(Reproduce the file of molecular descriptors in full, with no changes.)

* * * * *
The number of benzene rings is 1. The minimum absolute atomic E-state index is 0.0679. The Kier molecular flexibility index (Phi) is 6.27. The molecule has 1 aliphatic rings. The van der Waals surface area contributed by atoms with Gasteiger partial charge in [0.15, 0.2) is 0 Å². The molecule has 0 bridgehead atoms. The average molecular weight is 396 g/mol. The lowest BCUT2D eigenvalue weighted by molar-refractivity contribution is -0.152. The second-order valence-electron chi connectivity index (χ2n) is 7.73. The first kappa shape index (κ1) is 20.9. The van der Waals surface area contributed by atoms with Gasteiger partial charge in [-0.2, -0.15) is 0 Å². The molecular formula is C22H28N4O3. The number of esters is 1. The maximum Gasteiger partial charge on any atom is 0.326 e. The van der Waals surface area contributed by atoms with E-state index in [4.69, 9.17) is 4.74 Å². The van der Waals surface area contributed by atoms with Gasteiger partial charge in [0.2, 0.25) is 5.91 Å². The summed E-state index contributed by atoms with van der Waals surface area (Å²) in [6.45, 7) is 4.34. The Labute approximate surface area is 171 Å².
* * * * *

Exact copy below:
The number of benzene rings is 1. The minimum absolute atomic E-state index is 0.0679. The Kier molecular flexibility index (Phi) is 6.27. The molecule has 1 aliphatic rings. The van der Waals surface area contributed by atoms with Gasteiger partial charge in [0.15, 0.2) is 0 Å². The molecule has 0 bridgehead atoms. The average molecular weight is 396 g/mol. The lowest BCUT2D eigenvalue weighted by molar-refractivity contribution is -0.152. The second-order valence-electron chi connectivity index (χ2n) is 7.73. The first kappa shape index (κ1) is 20.9. The van der Waals surface area contributed by atoms with Gasteiger partial charge in [-0.2, -0.15) is 0 Å². The molecular formula is C22H28N4O3. The number of esters is 1. The maximum Gasteiger partial charge on any atom is 0.326 e. The van der Waals surface area contributed by atoms with E-state index in [4.69, 9.17) is 4.74 Å². The van der Waals surface area contributed by atoms with Gasteiger partial charge in [0.2, 0.25) is 5.91 Å². The summed E-state index contributed by atoms with van der Waals surface area (Å²) in [6.45, 7) is 4.34. The Labute approximate surface area is 171 Å².